And, being the obedient little puppy dog of a boyfriend that I am, I decided that I'd give it a go too. I'm not at all religious (though I was brought up a Catholic), and I haven't given anything up for Lent since I was about 8 years old. Come to think of it, I'm not even sure if I managed to successfully give up chocolate mice.
Never mind the inconsiderate bugger who decreed that Lent should start on a Wednesday, which just so happens to be my seven-lesson day. (For those new to the blog, I'm a secondary school Maths teacher.) The least they could have done was ease me in on a no-lesson Monday. (For those new to the blog, I'm a part-time secondary school Maths teacher.) Fortunately, the Year 10s are on work experience for the next fortnight, so I "only" had six lessons to contend with today.
And it went okay. It wasn't one of those oh-too-rare days where I come home on a massive high, but it was quite nice. There were lots of things I could quite easily have moaned about, but I didn't. I shared some of them with colleagues, but I said most of them with a smile on my face, and didn't dwell.
This reminds me a little bit of being in Tanzania. When somebody greets you in Swahili and asks you how you are, your responses are limited to the equivalents of "good", "cool", and "excellent". Any kind of negative response is simply not done. You can, if you wish, then go on to explain how you really are, but by then the tone is already set.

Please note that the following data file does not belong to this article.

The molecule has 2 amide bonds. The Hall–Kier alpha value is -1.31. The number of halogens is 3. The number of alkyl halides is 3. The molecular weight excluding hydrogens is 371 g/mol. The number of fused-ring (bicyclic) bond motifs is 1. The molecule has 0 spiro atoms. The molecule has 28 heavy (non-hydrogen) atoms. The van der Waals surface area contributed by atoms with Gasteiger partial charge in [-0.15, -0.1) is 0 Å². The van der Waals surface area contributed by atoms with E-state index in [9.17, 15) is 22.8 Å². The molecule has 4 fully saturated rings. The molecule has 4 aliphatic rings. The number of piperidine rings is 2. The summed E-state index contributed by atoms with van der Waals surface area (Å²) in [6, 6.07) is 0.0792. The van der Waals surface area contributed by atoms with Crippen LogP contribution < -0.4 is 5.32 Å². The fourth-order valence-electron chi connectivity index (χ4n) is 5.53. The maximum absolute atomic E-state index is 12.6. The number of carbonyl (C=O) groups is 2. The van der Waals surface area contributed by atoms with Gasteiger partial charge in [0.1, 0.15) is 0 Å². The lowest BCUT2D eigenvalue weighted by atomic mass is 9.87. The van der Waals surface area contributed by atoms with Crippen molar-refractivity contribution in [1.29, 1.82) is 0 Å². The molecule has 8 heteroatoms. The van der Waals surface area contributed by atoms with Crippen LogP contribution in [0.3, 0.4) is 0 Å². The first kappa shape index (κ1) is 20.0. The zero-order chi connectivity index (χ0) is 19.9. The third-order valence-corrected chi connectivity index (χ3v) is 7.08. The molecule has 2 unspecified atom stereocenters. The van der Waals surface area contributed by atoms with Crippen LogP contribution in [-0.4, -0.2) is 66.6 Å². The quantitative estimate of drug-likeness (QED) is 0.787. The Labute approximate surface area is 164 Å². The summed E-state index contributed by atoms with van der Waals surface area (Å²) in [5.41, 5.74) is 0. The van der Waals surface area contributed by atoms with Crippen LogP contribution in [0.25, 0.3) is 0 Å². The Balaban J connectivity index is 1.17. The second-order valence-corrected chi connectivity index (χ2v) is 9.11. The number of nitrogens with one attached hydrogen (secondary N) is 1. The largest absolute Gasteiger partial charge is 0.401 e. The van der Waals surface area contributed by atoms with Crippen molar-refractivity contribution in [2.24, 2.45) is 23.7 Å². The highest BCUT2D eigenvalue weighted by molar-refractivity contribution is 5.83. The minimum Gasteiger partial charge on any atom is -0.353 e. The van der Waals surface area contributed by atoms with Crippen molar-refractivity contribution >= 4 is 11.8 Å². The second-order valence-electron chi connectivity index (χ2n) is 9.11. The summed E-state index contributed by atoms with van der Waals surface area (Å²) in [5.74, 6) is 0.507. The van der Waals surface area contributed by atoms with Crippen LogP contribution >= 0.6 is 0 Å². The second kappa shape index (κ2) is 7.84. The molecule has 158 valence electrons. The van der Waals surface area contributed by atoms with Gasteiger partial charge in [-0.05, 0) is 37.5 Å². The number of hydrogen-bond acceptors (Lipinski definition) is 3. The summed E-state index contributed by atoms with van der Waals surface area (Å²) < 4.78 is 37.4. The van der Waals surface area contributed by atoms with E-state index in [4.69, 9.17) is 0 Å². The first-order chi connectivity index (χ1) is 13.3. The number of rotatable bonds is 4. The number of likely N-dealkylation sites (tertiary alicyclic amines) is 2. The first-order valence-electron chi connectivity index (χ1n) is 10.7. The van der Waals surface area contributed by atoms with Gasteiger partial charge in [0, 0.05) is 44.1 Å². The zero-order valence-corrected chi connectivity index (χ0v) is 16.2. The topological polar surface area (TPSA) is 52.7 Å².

"Habari yako, bwana!"I'm now in a similar position.
"Safi, bwana, safi. Nimepata malaria."
So I thought I might as well embrace it. I'm going to try to post about something that goes well or makes me smile every day. And here is today's...
Today one of my Year 11 students came to me at lunchtime and asked me to write him a reference, as he has an interview at a college tomorrow. My first instinct was that he seemed to have left it a bit late, and that I'm probably not the best person to write it for him - I haven't been teaching him very long at all, and only see him once a week.
After an initial confusion, he explained that he just wanted an extra subject reference. So I asked him to come back at the end of the day, as there were only a few minutes til the next lesson, and I still wasn't sure exactly what he was after.
By the end of the day, I'd forgotten he was coming, but sure enough he turned up, and he wasn't bothered that I wasn't quite ready for him, wasn't in a rush to get home. He simply waited patiently and looked on in interest as I carefully packed away the Bedlam Cube that the Year 9s had been playing with in period 7.
He then pulled out the stack of letters he'd collected from other teachers and showed me examples of what they'd written, and then I wrote him a short paragraph.
I can't see many other secondary students going to such effort (and with such patience) for their college interviews. I hope he does really well tomorrow.
Also, this made me smile, via my friend Steve.